Next, Mr. Greg Harkenrider of the Office of the State Budget Director discussed tax increment financing (TIF) and the Tourism Development Act.  Mr. Harkenrider provided a brief history of the use of TIFs and provided definitions for basic terms and concepts for the committee.  He stated that the first TIF legislation was passed in 2000, and he outlined the statutes containing the enabling language.  There are five basic types of TIFs:  The state pilot TIF found in KRS 65.490; the wage assessment TIF found in KRS 65.6581; the local only TIF; the infrastructure TIF found in 65.6971; and the project specific TIF found in 65.6972.

Representative Clark asked Mr. Harkenrider to provide the amount of state tax forgiveness associated the Churchill Downs and Galt House TIFs.  Mr. Harkenrider replied that those TIF agreements were limited to 25% of the approved costs, meaning that over 20 years the maximum recovery is 25% of the cost of the project.  Representative Clark asked Mr. Harkenrider to supply staff with copies of both grant agreements.


Mr. Harkenrider described the flow of money for a traditional TIF arrangement.  There are three entities in a typical grant contract:  the state; a local government; and the project developer.  The city or county creates a Development Authority which issues bonds.  The bond proceeds go to the project developer. The development area is geographically defined by ordinance.  The developer then makes the investment which must create economic development in the state for the incremental tax revenues to materialize.  Once the project is underway the incremental tax money from the defined geographical area then flows to the state and local government.  The state then refunds the local government up to 80% of the taxes from the defined area to pay for the bond debt service.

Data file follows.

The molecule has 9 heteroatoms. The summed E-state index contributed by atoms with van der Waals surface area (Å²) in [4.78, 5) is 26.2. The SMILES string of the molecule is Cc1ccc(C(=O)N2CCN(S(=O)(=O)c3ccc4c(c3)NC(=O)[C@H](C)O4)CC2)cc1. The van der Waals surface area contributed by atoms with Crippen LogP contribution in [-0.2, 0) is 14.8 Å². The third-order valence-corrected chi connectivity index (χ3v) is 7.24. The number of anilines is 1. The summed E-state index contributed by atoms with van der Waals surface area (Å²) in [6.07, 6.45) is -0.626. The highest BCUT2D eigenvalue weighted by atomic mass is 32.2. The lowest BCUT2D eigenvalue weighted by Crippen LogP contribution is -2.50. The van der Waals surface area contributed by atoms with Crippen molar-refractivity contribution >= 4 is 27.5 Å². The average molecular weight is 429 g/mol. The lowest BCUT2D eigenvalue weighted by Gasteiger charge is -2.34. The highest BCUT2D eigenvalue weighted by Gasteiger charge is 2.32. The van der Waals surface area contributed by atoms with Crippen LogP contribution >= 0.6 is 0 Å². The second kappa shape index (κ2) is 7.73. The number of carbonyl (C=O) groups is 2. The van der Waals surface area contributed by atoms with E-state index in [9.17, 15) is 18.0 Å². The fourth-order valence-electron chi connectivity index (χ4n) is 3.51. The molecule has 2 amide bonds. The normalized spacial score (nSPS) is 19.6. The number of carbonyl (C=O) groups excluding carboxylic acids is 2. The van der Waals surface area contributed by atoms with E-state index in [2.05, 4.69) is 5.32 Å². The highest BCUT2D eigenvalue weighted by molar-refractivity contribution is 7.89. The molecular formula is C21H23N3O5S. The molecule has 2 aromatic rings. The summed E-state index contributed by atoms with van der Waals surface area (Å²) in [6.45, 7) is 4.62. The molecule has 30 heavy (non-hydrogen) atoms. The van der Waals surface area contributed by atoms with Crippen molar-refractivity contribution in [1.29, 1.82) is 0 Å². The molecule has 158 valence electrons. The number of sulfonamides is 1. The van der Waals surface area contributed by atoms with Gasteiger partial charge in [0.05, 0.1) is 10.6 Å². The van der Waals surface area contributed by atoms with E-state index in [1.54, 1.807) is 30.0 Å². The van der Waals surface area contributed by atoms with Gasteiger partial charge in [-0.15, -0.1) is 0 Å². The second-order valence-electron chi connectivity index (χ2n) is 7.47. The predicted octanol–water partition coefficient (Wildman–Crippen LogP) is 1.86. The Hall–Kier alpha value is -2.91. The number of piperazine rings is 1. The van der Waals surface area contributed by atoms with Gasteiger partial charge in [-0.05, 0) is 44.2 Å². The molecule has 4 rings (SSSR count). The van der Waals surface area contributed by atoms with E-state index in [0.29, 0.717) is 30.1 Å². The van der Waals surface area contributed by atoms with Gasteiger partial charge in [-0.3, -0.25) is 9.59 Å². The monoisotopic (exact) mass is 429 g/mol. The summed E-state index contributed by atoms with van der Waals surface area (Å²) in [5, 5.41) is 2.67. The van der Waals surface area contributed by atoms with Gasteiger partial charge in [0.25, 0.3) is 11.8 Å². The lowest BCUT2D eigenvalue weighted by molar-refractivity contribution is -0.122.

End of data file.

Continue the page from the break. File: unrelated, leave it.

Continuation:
Mr. Harkenrider also described the proposed TIF arrangement for funding of the Louisville arena project.  The TIF applicant (project developer) would have bonding authority, and would issue their own bonds.  The state and local governments would pay the tax refund amounts directly to the applicant who would then in turn pay the bond debt service.


Mr. Harkenrider discussed local only TIF, briefly explaining the wage assessment TIF and the occupational license taxes/ad valorem tax TIF.  He discussed the various reasons for utilizing these two types of TIFs, and the requirements for each.


Next, Mr. Harkenrider discussed project specific TIFs in which state participation may be requested.  These types of TIFs must meet certain criteria, such as created new economic activity in the state, having a $10 million capital investment, creating at least 25 new jobs within 2 years, having a net positive impact and having at least 25% of its projected revenue attributable to sources outside the state. 


Senator Boswell asked who makes the determination whether the project provides new economic activity to the Commonwealth.  Mr. Harkenrider replied that the state engages a consultant for the project and the consultant certifies that each of the criteria are met.  Mr. Harkenrider noted that the criteria are not well defined in the statute.